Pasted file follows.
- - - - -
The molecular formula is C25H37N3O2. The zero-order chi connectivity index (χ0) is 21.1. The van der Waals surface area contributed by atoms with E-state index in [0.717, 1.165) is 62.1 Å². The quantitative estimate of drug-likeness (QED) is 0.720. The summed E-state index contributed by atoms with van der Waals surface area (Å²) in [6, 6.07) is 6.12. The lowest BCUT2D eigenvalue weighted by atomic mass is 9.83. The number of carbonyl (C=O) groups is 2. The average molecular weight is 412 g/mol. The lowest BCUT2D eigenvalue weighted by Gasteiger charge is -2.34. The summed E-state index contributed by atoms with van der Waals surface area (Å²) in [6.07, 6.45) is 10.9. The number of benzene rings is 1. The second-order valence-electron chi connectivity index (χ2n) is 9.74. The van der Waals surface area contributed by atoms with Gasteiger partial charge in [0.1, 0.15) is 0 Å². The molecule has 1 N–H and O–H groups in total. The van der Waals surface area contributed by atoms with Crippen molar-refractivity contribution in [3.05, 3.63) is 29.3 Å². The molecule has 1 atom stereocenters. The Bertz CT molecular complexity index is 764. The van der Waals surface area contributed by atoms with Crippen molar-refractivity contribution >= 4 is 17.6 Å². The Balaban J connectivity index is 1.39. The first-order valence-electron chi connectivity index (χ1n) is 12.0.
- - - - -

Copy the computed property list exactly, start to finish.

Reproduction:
The molecular formula is C25H37N3O2. The zero-order chi connectivity index (χ0) is 21.1. The van der Waals surface area contributed by atoms with E-state index in [0.717, 1.165) is 62.1 Å². The quantitative estimate of drug-likeness (QED) is 0.720. The summed E-state index contributed by atoms with van der Waals surface area (Å²) in [6, 6.07) is 6.12. The lowest BCUT2D eigenvalue weighted by atomic mass is 9.83. The number of carbonyl (C=O) groups is 2. The average molecular weight is 412 g/mol. The lowest BCUT2D eigenvalue weighted by Gasteiger charge is -2.34. The summed E-state index contributed by atoms with van der Waals surface area (Å²) in [6.07, 6.45) is 10.9. The number of benzene rings is 1. The second-order valence-electron chi connectivity index (χ2n) is 9.74. The van der Waals surface area contributed by atoms with Gasteiger partial charge in [0.1, 0.15) is 0 Å². The molecule has 1 N–H and O–H groups in total. The van der Waals surface area contributed by atoms with Crippen molar-refractivity contribution in [3.05, 3.63) is 29.3 Å². The molecule has 1 atom stereocenters. The Bertz CT molecular complexity index is 764. The van der Waals surface area contributed by atoms with Crippen molar-refractivity contribution >= 4 is 17.6 Å². The Balaban J connectivity index is 1.39. The first-order valence-electron chi connectivity index (χ1n) is 12.0.